WET SEASON WOES
Angthong under water, and 7 more drown Health ministry
prepares Bt10m for aid as tally of sick hits 100,000
Elephants are used to help in the reinforcing of a sandbag wall near an elephant den in Ayutthaya, to keep floodwater out of the compound.
Heavy rain continued to fall in many parts of Thailand as strong currents broke flood-prevention barriers yesterday and left the town of Angthong under 60 centimetres of water.
The Public Health Ministry prepared a Bt10-million budget to help people affected by the floods after the number of sick hit 100,000.
Strong pre-dawn currents burst the barriers at Anthong - piles of sandbags and existing earthen dikes - and submerged government offices, hospitals, schools, and Kasetsuwaphan Market.
Chaiyo, Pa Moke, Wiset Chai Chan, and Sawaengha districts - flooded for nearly 10 days now - also saw water rising.
Governor Wiboon Sanguanpong said floods affected over 10,000 residents in six districts and had damaged over 3,000 rai of farmland. Persistent rain has added to the crisis and prevented officials from assessing damage.
Permanent Secretary for Public Health, Dr Prat Boonyawongwirot, who gave medical supplies to Pa Moke residents, said the ministry had set Bt10 million for a central fund to assist flood victims.
He said nearly 100,000 people in 11 flood-hit provinces had been laid low -suffering conjunctivitis, athlete's foot or diarrhoea.
The floods caused seven more deaths yesterday - three drowned in Sukhothai, one in Tak, one in Nakhon Ratchasima, one in Si Sa Ket, and a student disappeared in strong currents in Prachin Buri.
In Nakhon Sawan, residents in flood-hit Chumsaeng and Kao Lieo districts now suffer foul-smelling stagnant floodwater - and a lack of toilets. Its well-known natural lake, Bung Boraphet, overflowed, inundating 10 tambons in Tha Tako district, while a local market was under 50-centimetres of water.
In Sukhothai town, officials hurried to repair eroded earthen dikes to prevent the rising Nan River from flooding the inner city.
In Phitsanulok, officials gave out 100 pairs of plastic boots to villagers in flood-hit Bang Rakam district to prevent leptospirosis. The province has so far had five cases - but no reported deaths.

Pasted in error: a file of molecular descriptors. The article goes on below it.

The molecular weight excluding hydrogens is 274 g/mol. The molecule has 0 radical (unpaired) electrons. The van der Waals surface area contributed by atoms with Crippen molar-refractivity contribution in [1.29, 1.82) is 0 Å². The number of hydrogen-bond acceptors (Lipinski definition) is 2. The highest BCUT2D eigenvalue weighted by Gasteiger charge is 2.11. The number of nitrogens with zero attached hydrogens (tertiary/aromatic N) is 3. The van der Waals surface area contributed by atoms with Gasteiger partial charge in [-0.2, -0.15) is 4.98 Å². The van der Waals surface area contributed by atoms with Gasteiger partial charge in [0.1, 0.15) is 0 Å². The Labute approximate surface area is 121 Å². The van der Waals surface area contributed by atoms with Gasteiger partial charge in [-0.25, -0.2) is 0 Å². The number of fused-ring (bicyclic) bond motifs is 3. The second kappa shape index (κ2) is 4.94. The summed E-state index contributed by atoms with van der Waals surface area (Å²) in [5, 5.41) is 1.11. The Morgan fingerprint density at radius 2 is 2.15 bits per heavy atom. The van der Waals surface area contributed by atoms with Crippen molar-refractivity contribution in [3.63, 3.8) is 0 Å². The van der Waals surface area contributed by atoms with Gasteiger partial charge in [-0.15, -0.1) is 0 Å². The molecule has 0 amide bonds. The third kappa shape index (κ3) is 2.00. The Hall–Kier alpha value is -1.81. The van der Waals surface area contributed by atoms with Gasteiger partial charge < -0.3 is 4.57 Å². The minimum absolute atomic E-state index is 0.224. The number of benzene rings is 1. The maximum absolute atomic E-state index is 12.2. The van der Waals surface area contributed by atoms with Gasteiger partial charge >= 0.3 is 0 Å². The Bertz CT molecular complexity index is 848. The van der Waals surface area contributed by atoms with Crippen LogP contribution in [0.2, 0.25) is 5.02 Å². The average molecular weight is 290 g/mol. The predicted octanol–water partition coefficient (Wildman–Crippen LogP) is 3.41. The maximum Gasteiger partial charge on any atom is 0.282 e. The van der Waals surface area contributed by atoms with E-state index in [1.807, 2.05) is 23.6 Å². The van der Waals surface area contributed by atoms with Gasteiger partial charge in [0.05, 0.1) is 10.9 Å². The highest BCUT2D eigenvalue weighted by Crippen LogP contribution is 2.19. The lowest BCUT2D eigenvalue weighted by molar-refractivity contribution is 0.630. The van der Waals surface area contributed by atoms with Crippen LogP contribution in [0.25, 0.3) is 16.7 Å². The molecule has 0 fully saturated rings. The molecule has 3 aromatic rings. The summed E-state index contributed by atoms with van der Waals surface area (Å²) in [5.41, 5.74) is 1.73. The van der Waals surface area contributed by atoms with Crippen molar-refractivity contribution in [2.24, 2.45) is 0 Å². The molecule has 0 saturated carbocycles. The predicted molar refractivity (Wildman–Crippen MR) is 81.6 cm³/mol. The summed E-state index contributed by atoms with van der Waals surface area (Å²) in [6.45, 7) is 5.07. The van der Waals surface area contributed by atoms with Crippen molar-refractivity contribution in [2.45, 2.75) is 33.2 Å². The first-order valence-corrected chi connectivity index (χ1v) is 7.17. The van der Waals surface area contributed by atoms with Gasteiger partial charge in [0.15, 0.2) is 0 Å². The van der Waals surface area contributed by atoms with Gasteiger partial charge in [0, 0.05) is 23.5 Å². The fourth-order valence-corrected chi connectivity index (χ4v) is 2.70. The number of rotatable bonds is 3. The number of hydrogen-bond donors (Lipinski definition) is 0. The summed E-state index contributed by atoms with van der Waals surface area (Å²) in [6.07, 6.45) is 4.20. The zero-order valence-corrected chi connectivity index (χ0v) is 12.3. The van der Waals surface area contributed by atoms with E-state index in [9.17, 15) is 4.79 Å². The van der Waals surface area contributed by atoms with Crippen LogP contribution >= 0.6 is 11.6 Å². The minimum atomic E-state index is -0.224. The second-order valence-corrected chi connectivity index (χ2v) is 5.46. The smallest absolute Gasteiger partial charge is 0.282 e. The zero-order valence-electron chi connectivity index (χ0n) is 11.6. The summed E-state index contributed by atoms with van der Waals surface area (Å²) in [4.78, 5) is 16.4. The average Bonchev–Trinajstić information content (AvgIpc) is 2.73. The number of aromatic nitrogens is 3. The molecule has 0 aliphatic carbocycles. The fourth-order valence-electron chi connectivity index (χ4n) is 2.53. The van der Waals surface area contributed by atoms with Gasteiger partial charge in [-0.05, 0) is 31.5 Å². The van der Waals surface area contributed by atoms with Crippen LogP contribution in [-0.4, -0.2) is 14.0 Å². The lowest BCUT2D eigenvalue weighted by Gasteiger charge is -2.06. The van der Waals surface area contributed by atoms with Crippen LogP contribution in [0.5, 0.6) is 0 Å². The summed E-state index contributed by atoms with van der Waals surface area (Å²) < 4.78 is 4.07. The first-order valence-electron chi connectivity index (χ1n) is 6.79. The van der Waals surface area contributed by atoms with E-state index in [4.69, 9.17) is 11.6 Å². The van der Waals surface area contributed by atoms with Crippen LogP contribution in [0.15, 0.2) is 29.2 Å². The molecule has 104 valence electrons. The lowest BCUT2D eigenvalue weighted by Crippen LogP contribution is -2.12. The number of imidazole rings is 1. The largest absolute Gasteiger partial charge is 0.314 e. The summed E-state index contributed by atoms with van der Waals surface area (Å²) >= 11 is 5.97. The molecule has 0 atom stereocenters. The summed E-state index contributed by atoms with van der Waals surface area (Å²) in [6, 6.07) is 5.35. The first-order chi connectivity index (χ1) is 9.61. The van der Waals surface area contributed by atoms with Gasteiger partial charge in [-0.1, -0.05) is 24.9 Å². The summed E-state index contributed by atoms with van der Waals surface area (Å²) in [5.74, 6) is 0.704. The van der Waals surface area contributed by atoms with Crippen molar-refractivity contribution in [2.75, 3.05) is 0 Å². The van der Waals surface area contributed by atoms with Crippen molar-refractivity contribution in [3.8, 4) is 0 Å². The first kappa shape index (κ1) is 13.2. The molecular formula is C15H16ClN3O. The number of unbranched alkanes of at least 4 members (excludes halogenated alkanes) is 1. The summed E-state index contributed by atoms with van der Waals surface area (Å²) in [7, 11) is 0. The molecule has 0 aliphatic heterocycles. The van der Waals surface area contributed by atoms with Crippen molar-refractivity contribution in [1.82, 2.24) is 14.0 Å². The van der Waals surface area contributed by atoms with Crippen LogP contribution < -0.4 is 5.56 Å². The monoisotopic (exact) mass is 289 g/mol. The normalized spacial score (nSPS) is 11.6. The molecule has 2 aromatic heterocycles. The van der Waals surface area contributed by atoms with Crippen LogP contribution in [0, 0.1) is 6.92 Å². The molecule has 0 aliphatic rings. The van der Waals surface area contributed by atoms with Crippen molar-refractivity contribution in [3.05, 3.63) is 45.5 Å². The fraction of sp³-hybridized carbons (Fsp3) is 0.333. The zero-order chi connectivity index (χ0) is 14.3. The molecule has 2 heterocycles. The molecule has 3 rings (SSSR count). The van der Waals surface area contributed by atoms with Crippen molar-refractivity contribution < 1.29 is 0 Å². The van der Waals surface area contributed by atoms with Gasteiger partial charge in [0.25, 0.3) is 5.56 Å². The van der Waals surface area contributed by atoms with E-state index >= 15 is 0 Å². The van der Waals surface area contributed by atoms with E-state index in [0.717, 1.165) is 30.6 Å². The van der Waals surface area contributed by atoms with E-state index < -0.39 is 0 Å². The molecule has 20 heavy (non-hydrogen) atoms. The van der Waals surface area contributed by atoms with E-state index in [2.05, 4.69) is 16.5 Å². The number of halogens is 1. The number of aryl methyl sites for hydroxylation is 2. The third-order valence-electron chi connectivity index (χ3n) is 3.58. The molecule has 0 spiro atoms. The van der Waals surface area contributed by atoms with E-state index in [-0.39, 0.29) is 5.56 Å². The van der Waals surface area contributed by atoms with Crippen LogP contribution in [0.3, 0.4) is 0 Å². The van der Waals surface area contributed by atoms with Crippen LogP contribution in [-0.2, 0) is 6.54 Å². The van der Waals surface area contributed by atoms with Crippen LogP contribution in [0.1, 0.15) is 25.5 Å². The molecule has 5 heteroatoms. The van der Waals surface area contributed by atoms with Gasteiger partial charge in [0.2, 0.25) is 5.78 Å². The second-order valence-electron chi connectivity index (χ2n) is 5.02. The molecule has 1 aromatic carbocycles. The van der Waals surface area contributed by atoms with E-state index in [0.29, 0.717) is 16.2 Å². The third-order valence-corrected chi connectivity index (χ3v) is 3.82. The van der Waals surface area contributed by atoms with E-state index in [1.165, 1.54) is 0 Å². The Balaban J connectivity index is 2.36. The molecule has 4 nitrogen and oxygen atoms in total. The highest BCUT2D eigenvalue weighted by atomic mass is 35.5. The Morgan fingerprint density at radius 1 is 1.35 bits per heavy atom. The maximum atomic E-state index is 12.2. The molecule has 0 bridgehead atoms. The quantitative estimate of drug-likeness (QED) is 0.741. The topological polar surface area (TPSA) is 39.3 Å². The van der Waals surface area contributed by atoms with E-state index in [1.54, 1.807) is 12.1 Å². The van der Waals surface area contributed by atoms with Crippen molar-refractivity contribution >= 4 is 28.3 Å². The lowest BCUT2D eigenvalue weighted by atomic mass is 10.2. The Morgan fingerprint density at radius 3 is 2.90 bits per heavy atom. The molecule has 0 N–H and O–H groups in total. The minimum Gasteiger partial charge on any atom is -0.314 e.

In Tak's Phop Phra district, a forest run-off at 5am destroyed one and submerged 10 other homes on the Thai-Burma border.
In Lop Buri, the Pasak Cholasit Dam increased its water release to 35 million cubic metres, after 84 million cubic metres of water poured into the dam yesterday. It is now at 89-per-cent full.
The Royal Irrigation office in Nakhon Ratchasima said Lam Takong, Lam Phra Pleung, Lam Chae, and Lam Mul Bon reservoirs now contain enough water for next year's dry season.
In Khon Kaen's Wang Yai district, heavy rain made the Chi River overflow and flood 9,600 rai of farms; 671 families were affected.
In Si Sa Ket's Uthumphon Phisai district, dozens of homes were under one metre of water following two days of very heavy rain, but people remained positive as the depression had brought much-needed water to drought-stricken crops and would fill reservoirs for next dry season.
The weather bureau said the low-pressure cell - would bring heavy rain to some areas of the lower North, Central, and eastern regions.
Meanwhile, the southwest monsoon would bring heavy downpours in Bangkok this evening and further rain to the southern provinces of Ranong, Chumphon, and Phang Nga. The department is also monitoring another storm - "Bebinca" - now developing in the Philippines.